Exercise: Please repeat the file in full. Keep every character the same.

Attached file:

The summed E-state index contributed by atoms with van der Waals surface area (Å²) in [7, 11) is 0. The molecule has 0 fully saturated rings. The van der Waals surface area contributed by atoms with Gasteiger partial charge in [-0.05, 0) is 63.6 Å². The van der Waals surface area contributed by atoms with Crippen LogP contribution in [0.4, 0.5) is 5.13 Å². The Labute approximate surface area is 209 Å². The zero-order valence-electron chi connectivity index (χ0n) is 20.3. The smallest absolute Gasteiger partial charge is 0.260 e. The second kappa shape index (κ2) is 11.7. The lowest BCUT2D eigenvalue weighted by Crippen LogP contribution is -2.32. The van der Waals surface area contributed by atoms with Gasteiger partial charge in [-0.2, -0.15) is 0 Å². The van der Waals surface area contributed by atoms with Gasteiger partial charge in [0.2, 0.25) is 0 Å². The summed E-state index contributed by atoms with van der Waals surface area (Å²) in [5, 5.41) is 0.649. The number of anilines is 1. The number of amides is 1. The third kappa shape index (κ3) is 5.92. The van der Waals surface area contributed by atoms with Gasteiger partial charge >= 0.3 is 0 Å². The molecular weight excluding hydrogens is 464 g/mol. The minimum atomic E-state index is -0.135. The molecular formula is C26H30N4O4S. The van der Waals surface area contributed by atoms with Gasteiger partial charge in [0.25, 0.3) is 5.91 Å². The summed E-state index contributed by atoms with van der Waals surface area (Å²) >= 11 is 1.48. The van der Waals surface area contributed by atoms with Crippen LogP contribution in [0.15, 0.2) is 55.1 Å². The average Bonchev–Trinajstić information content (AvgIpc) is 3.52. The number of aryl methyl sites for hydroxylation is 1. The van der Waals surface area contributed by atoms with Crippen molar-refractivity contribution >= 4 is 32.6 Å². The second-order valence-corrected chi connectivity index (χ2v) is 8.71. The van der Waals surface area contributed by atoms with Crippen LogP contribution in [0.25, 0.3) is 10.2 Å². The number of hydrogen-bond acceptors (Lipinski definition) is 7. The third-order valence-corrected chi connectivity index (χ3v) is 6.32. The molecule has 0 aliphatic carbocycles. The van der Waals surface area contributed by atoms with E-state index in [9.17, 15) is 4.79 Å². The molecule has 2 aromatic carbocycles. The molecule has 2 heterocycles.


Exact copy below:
The summed E-state index contributed by atoms with van der Waals surface area (Å²) in [7, 11) is 0. The molecule has 0 fully saturated rings. The van der Waals surface area contributed by atoms with Gasteiger partial charge in [-0.05, 0) is 63.6 Å². The van der Waals surface area contributed by atoms with Crippen LogP contribution in [0.4, 0.5) is 5.13 Å². The Labute approximate surface area is 209 Å². The zero-order valence-electron chi connectivity index (χ0n) is 20.3. The smallest absolute Gasteiger partial charge is 0.260 e. The second kappa shape index (κ2) is 11.7. The lowest BCUT2D eigenvalue weighted by Crippen LogP contribution is -2.32. The van der Waals surface area contributed by atoms with Gasteiger partial charge in [-0.2, -0.15) is 0 Å². The van der Waals surface area contributed by atoms with Gasteiger partial charge in [0.2, 0.25) is 0 Å². The summed E-state index contributed by atoms with van der Waals surface area (Å²) in [5, 5.41) is 0.649. The number of anilines is 1. The number of amides is 1. The third kappa shape index (κ3) is 5.92. The van der Waals surface area contributed by atoms with Gasteiger partial charge >= 0.3 is 0 Å². The molecular weight excluding hydrogens is 464 g/mol. The minimum atomic E-state index is -0.135. The molecular formula is C26H30N4O4S. The van der Waals surface area contributed by atoms with Gasteiger partial charge in [0.25, 0.3) is 5.91 Å². The summed E-state index contributed by atoms with van der Waals surface area (Å²) >= 11 is 1.48. The van der Waals surface area contributed by atoms with Crippen LogP contribution in [0.15, 0.2) is 55.1 Å². The average Bonchev–Trinajstić information content (AvgIpc) is 3.52. The number of aryl methyl sites for hydroxylation is 1. The van der Waals surface area contributed by atoms with Crippen molar-refractivity contribution >= 4 is 32.6 Å². The second-order valence-corrected chi connectivity index (χ2v) is 8.71. The van der Waals surface area contributed by atoms with Crippen LogP contribution in [0.25, 0.3) is 10.2 Å². The number of hydrogen-bond acceptors (Lipinski definition) is 7. The third-order valence-corrected chi connectivity index (χ3v) is 6.32. The molecule has 0 aliphatic carbocycles. The van der Waals surface area contributed by atoms with E-state index in [9.17, 15) is 4.79 Å². The molecule has 2 aromatic carbocycles. The molecule has 2 heterocycles.